Educating and Training Future Farmers, Researchers and Extension Personnel in Sustainable Agriculture
The purpose of this project is to ensure that the next generation of producers, researchers, extension personnel and other service providers understand the principles and practices of sustainable agriculture. This project will help instructors teach sustainable agriculture at institutions of higher learning to prepare students to meet the challenges that they will likely face in their careers.
(1) To develop a two-day workshop that provides the project implementation team members with an understanding of their own learning style and its effects on how they teach, how to incorporate experiential learning into curricula, ways of reaching the six teaching goal areas, and how to develop objective-based instruction. Additionally, the members will assess their team member style and learn how this influences the key roles that they can play on the implementation team.
(2) To create an inventory of programs in sustainable agriculture at US universities, determine which ones utilize teaching farms and evaluate the extent to which these programs use experiential learning, teach to multiple educational goal areas and employ objective-based learning.
(3) To develop a model for a multidisciplinary, integrated sustainable agriculture curriculum based on experiential and objective-based learning, using POGIL and other aids for experiential and discovery-based learning that incorporates a teaching farm component for instructors at the University of Florida, North Carolina State University, Clemson University, and the University of Puerto Rico.
(4) Implement curricula at partner institutions.
(5) To disseminate the results of the research and model curricula to other institutions, extension professionals and service providers, including a guide about how to use the materials that provides an overview of the theoretical approaches underlying their development.
Changes to Modules: After each team developed working drafts of their lessons, we realized that we needed to create two lessons that could be used in a more general fashion than the previously developed modules that focused on specific scientific/technical content areas. The two general lessons that we felt the need to create included Sampling and What is Sustainable Agriculture?
Lesson Development: Following the same guidelines as the previous year, we created 11 more lessons. Again, each lesson contained multiple activities. The lessons created were Pesticide Impacts, Eutrophication, Sampling, Introduction to Abiotic Factors, Soil Sampling, Field Contours, Soil Organic Matter, What is Sustainable Agriculture, Weed Management, Companion Planting, and Weed Seed Bank.
Evaluation of Lessons: As in Year Two, we had conference calls to evaluate progress and lesson development as a group. However, we moved those calls to a bimonthly basis. On the in-between months, each university had a private phone call with the project PI to discuss their particular progress and any changes that they needed to make to their lessons. This change was made so that each university could receive specific, targeted feedback on their lessons in a manner that was not rushed for time. After the universities finished creating lessons, we took a month to review each lesson in depth. We looked to ensure that the technical information included in the lesson was correct and precise. We also evaluated the presence of Angelo and Cross (1993) and other assessment techniques. Each university provided recommendations on additions or changes to be made to the existing lessons.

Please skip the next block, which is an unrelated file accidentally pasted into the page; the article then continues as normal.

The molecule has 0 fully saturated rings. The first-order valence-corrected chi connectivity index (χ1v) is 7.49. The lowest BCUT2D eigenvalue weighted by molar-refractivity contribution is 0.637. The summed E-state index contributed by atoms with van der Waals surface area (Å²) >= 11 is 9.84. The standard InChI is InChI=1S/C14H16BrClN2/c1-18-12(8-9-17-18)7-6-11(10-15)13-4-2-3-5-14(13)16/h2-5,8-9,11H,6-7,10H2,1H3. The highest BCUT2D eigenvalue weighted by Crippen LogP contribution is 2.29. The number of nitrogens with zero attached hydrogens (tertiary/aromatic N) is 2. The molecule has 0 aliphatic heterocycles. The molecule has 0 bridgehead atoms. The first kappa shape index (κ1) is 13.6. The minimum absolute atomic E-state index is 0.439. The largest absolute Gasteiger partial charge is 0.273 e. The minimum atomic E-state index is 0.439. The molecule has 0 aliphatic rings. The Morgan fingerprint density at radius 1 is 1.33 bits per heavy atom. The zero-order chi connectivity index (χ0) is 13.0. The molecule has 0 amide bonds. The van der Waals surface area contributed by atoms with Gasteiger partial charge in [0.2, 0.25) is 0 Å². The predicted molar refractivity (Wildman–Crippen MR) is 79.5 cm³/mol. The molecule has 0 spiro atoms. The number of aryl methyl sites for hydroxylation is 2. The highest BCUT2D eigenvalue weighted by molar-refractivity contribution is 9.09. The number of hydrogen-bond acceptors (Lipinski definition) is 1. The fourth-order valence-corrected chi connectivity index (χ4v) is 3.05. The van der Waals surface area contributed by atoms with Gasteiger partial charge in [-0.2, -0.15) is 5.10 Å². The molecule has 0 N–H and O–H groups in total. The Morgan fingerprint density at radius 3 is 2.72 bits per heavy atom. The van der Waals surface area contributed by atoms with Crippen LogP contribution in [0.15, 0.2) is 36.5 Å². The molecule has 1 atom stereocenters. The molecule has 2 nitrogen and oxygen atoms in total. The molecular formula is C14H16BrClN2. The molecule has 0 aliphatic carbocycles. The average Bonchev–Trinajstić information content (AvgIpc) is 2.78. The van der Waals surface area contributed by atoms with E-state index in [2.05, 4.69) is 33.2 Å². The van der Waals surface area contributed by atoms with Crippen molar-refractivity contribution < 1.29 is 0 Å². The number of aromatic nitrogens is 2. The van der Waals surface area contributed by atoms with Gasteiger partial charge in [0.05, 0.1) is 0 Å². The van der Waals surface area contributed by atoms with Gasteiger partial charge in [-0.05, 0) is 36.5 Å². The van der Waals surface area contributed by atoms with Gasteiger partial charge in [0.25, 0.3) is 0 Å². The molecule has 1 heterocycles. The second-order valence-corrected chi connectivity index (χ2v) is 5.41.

We used the teaching goals inventory out of Angelo and Cross (1993) to determine whether each lesson and/or module addressed any of the teaching goal clusters. We wanted to address each of the clusters at least once in each module. After using the instrument, we determined that some of our modules were lacking in the “Liberal Arts and Academic Values” and the “Work and Career Preparation” clusters. We started adding more Angelo and Cross techniques to those modules to fill that void.
We also looked into the UF Critical Thinking Instrument. We intend to use this instrument with the students that participate in the review of our teaching materials for effectiveness. We spoke with the current manager of the instrument and received our own online copy of the instrument. Once we reach the evaluation process of sending our material to outside institutions for testing in classrooms, we will be able to use this instrument to evaluate changes in critical thinking ability of the students being taught our lessons.
Data Analysis: The instrument we created in Year One to measure student interest in agricultural topics was disseminated to a variety of classes in our four institutions. We received the data from the instrument are currently running analyses and preparing future publications.
Impacts and Contributions/Outcomes
Our learning materials will be disseminated to other learning institutions and online. Students that use the materials will think more comprehensively about sustainable agriculture and will have learned skills that help them in their professional lives. Their sense of self efficacy may be higher, and they may have become interested in working in the field of agriculture in the future.
University of Puerto Rico
PO Box 9000
Mayaguez, PR 00681
Office Phone: 7874145429
Family Youth and Community Sciences
Gainesville, FL 32611
Office Phone: 3522733538
Agriculture Education and Comunication
University of Florida
Gainesville, FL 32611
Office Phone: 3522732568
Department of Entomology
B28 Long Hall
Clemson, SC 29634
Office Phone: 8646566644
NC State University
2406 Williams Hall
Raleigh, NC 27695
Office Phone: 9195130085